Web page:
We woke around 11, so missed breakfast. Downstairs, I bumped into Tom and Mera, who were booking a tour. Tom looked displeased. Apparently, he and Mera had been waiting in ‘Halfman, halfnoodle’ for 45 minutes. I didn’t realise it had been open. I’d have left after 10 minutes. Never mind. I apologized, then went out into the bustling street, and popped into Handspan cafe, where a surly waitress served us lunch. Handspan cafe was recommended by the Lonely Planet for its tours, but they were expensive and not much different to anything else offered by the other tour companies. I went back to the hotel and booked a tour from there instead. Michael, the Vietnamese chap who worked there, could clearly be manipulated, so I bargained hard and got a cheap deal – a 3 night, 2 day trip to Sapa, followed immediately by a 2 night, 3 day trip to Halong Bay. All for $65. A snip. I was to leave that very evening on the night train. Now I had a day to see the city, and I began traipsing through, taking in the exotic sights, sounds and smells of Hanoi.
People in conical hats were everywhere, just as I had imagined. Women scurried to and fro carrying huge scales on their shoulders laden with nuts, fruit, fish and anything else of consumable worth. People rushed around, avoiding the children bathing in washing up bowls, the old women cooking in their big pots, the fires, the street sellers, and of course the motorbikes. Hanoi is an incredibly noisy city. The motorbikes are like mosquitoes, crammed together and swarming in different directions all over the city, with complete disregard for traffic lights, pedestrians, pedestrian crossings, or any other rule it seemed. I had a walk to Ngoc San Temple, and took some snaps, and bumped into Tom and Mera again, who were doing the same. Then, I walked to St Josephs Cathedral, where I met the same cyclo rider from the night before, who begged me to let him take me around the city. I relented, and soon I was in the carriage at the front, relaxing and taking snaps. He took me to the Ho Chi Minh Mausoleum Complex, a pleasant, traffic-free area of the city. Ho Chi Minh’s Mausoleum, containing his embalmed corpse, was guarded by men in white uniforms. I took snaps of that, and of the Presidential Palace. Finally, I hopped back on the cyclo and stopped at the side of the street for a bier hoi – the cheapest beer in the world at just 2000 Dong for a glass of the locally brewed stuff. It doesn’t taste bad either. I invited the cyclo rider to join me, and he chugged two mugs happily. On the way back to the lake, I bought one of the huge bongs that all the cyclo drivers smoke tobacco from. I made the cyclo rider buy it, as he could get the local price, and he bought two, one for me and one for himself, for only 10,000 Dong each.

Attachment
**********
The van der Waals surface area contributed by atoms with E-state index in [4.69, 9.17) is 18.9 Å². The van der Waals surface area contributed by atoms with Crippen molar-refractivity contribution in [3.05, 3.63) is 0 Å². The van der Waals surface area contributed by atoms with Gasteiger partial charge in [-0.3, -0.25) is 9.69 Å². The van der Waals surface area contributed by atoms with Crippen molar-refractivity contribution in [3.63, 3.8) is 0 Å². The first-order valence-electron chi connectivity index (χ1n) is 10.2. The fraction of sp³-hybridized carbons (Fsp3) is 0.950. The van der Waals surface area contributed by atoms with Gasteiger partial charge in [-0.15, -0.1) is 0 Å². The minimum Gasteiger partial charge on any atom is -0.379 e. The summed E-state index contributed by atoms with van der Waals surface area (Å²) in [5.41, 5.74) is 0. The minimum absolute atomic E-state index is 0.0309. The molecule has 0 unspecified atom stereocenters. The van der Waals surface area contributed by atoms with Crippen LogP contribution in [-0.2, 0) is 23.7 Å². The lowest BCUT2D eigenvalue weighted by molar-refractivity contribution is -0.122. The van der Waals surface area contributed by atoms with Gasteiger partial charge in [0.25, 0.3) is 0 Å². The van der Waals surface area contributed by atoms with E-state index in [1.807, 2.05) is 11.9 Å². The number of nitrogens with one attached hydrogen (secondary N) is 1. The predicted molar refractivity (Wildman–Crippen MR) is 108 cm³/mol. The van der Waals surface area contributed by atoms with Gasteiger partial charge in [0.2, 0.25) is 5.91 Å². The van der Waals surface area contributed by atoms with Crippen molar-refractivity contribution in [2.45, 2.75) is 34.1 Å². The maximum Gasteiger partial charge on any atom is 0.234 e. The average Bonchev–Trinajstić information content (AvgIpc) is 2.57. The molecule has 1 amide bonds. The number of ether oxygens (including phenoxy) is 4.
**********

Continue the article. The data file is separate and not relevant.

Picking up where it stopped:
I returned to the hotel as happy as Larry. I showered and packed one backpack and a day bag, leaving some heavier things behind in the hotel to be picked up later. I then set off on a mad race through Hanoi and to the train station. Hurrying me through, our guy from the hotel finally got me on the train with only minutes left. I was in the 2nd class sleeper, which was comfortable enough. Fortunately, I was sharing the tiny cabin, with two bunkbeds and a tiny table squeezed in-between, with a funny American bloke called Jeff and his Vietnamese wife. We chatted and then attempted to sleep after a couple of hours in what was the narrowest bed I’d ever slept on, and was barely wide enough to accommodate me if I was turned onto my side. Sleep was difficult. The train thundered along the tracks, and honked its horn at times. Sometimes it broke heavily. The beds shook, and it wasn’t the easiest sleep I’ve ever had. After about 10 hours, we had arrived in Sapa.